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Hepatitis C: Diagnosis and monitoring

A positive hepatitis C test: what happens now?

If the hepatitis C pathogen (HCV RNA) is detected in the blood, various follow-up tests are carried out in order to inform decisions about treatment and care.

Acute or chronic hepatitis C

Acute hepatitis C is considered to be easily treatable. Up to 90% of people treated during acute infection are able to eliminate the virus.1 If acute hepatitis C is not treated, the infection becomes persistent, or ‘chronic’, in most people (50 to 80%). Hepatitis C is described as chronic if the virus (HCV RNA) is still detectable six months after the first positive RNA test.

Assessing damage to the liver

After diagnosis, it is important to check how much the liver tissue has already been damaged. People with more advanced liver damage or cirrhosis of the liver should be urgently considered for hepatitis C treatment to prevent further liver damage.

Various procedures are used to investigate the condition of the liver tissue.

Blood tests: In addition to levels of the liver enzymes AST and ALT, other blood values are determined, e.g. gamma-GT, thrombocytes, serum albumin, platelet count and bilirubin. These values help in estimating the liver’s ability to function but may not provide a precise guide to the stage of liver disease.

Liver biopsy/liver puncture (an invasive technique): A liver biopsy is considered to be a very useful method for establishing the extent of liver inflammation and any possible scarring of liver tissue (degree of fibrosis).2 In a biopsy, tissue is removed directly from the liver under a local anaesthetic and examined using a microscope. There’s more information on this in the Liver biopsy section.

Elastography (a non-invasive technique): Elastography is a relatively new procedure, which can be used to assess the degree of scarring in the liver, also known as liver stiffness. Doctors can assess how much the liver is scarred by measuring the speed at which sound waves pass through the liver.

Elastography can replace a biopsy in certain cases – in particular, in combination with blood value results.1,3 Elastography devices are not available everywhere, however. For certain investigations a tissue sample is still necessary.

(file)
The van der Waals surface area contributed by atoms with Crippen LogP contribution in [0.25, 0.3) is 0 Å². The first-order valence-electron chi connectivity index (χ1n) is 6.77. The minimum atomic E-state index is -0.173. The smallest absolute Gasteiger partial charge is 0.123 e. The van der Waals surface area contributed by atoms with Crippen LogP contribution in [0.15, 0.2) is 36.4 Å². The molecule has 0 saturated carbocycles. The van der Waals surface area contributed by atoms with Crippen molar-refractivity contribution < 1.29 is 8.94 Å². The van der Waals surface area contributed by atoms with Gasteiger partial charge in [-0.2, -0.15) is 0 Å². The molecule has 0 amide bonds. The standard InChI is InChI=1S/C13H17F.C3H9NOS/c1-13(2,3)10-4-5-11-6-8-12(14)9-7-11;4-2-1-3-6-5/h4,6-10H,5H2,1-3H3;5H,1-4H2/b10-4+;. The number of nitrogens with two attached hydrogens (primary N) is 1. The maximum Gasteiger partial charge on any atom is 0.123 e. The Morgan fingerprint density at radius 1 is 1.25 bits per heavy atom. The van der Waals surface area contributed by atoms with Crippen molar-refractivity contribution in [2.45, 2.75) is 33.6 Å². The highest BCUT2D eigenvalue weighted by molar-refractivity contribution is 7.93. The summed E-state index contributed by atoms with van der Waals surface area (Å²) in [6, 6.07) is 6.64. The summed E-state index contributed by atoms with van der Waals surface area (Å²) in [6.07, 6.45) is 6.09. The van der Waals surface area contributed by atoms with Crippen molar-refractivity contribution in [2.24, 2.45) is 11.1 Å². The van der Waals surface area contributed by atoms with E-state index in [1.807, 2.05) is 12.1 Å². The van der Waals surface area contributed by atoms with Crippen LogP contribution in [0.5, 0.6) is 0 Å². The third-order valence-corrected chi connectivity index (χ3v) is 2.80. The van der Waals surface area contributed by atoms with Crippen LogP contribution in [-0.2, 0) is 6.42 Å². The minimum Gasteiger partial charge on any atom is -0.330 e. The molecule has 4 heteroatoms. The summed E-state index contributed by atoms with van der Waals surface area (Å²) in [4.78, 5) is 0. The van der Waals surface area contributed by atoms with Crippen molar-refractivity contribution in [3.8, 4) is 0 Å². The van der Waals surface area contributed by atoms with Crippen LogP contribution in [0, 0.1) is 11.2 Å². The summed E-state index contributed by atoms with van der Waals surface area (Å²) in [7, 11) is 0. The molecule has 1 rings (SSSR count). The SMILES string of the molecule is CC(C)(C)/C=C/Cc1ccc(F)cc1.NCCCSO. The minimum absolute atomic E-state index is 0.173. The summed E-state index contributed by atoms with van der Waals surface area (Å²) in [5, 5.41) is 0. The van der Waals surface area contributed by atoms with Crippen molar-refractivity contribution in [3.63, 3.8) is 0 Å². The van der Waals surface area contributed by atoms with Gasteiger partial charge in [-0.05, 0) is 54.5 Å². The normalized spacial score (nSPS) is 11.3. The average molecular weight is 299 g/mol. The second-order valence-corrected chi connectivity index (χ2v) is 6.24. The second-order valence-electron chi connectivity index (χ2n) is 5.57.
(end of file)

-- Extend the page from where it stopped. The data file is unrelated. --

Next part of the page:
Measuring viral load

The quantity of virus present in the blood is described as the viral load (HCV RNA), which is generally measured in international units (IU) per ml of blood plasma. The higher the viral load, the more virus is detectable in the blood.

In the case of hepatitis C, the viral load has no significance for the progression of liver damage. People with a high viral load do not necessarily experience faster progression of liver damage, nor are people with low viral load protected from liver damage.1The measurement of viral load is nonetheless important because the viral load before treatment is used as a baseline measurement to check how well treatment is reducing virus levels. This helps to predict how likely treatment is to eventually clear the virus from the body. In some situations with certain medicines, the viral load may also influence the recommended treatment duration.   

Testing for viral genotype

There are various different genotypes of HCV. Currently, six different genotypes of HCV are known. The genotypes each carry different genetic information. Around the world, HCV genotypes occur with different frequencies depending on the region. In Europe, types 1, 2 and 3 are the most widespread, with type 1 the most common genotype. On the other hand, genotype 4 is less widespread and genotypes 5 and 6 are very rare in Europe. Treatment recommendations are different for each genotype so it is essential to test the genotype before choosing treatment for hepatitis C.


  1. EASL Clinical Practice Guidelines: Management of hepatitis C virus infection. J Hepatol 55:245-264, 2011
  2. Ishak K et al. Histological grading and staging of chronic hepatitis. J Hepatol 22:696-699, 1995
  3. Friedrich-Rust et al. Performance of transisient elastography for the stagingof liver fibrosis: a meta-analysis. Gastroenterology 134:960-974, 2008